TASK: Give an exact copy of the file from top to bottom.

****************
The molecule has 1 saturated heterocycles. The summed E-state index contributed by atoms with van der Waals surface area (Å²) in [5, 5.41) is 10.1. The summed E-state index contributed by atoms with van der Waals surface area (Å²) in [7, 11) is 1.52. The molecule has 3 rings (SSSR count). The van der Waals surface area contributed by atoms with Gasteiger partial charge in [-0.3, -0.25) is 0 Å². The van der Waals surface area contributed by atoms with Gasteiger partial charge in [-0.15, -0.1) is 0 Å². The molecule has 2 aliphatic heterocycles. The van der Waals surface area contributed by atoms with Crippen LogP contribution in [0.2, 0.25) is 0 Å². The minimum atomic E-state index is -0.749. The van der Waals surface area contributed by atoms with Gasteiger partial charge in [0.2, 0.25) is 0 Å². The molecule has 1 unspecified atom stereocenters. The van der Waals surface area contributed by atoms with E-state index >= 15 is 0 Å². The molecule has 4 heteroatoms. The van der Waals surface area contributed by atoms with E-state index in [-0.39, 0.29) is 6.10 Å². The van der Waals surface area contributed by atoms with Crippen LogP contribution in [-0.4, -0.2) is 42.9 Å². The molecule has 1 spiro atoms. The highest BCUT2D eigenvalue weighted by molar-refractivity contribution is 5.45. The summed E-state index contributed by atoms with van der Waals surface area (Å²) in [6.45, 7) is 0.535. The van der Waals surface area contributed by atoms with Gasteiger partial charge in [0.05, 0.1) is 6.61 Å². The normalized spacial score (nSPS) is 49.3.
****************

The molecule has 1 saturated heterocycles. The summed E-state index contributed by atoms with van der Waals surface area (Å²) in [5, 5.41) is 10.1. The summed E-state index contributed by atoms with van der Waals surface area (Å²) in [7, 11) is 1.52. The molecule has 3 rings (SSSR count). The van der Waals surface area contributed by atoms with Gasteiger partial charge in [-0.3, -0.25) is 0 Å². The van der Waals surface area contributed by atoms with Gasteiger partial charge in [-0.15, -0.1) is 0 Å². The molecule has 2 aliphatic heterocycles. The van der Waals surface area contributed by atoms with Crippen LogP contribution in [0.2, 0.25) is 0 Å². The minimum atomic E-state index is -0.749. The van der Waals surface area contributed by atoms with Gasteiger partial charge in [0.2, 0.25) is 0 Å². The molecule has 1 unspecified atom stereocenters. The van der Waals surface area contributed by atoms with E-state index >= 15 is 0 Å². The molecule has 4 heteroatoms. The van der Waals surface area contributed by atoms with E-state index in [-0.39, 0.29) is 6.10 Å². The van der Waals surface area contributed by atoms with Crippen LogP contribution in [-0.4, -0.2) is 42.9 Å². The molecule has 1 spiro atoms. The highest BCUT2D eigenvalue weighted by molar-refractivity contribution is 5.45. The summed E-state index contributed by atoms with van der Waals surface area (Å²) in [6.45, 7) is 0.535. The van der Waals surface area contributed by atoms with Gasteiger partial charge in [0.05, 0.1) is 6.61 Å². The normalized spacial score (nSPS) is 49.3.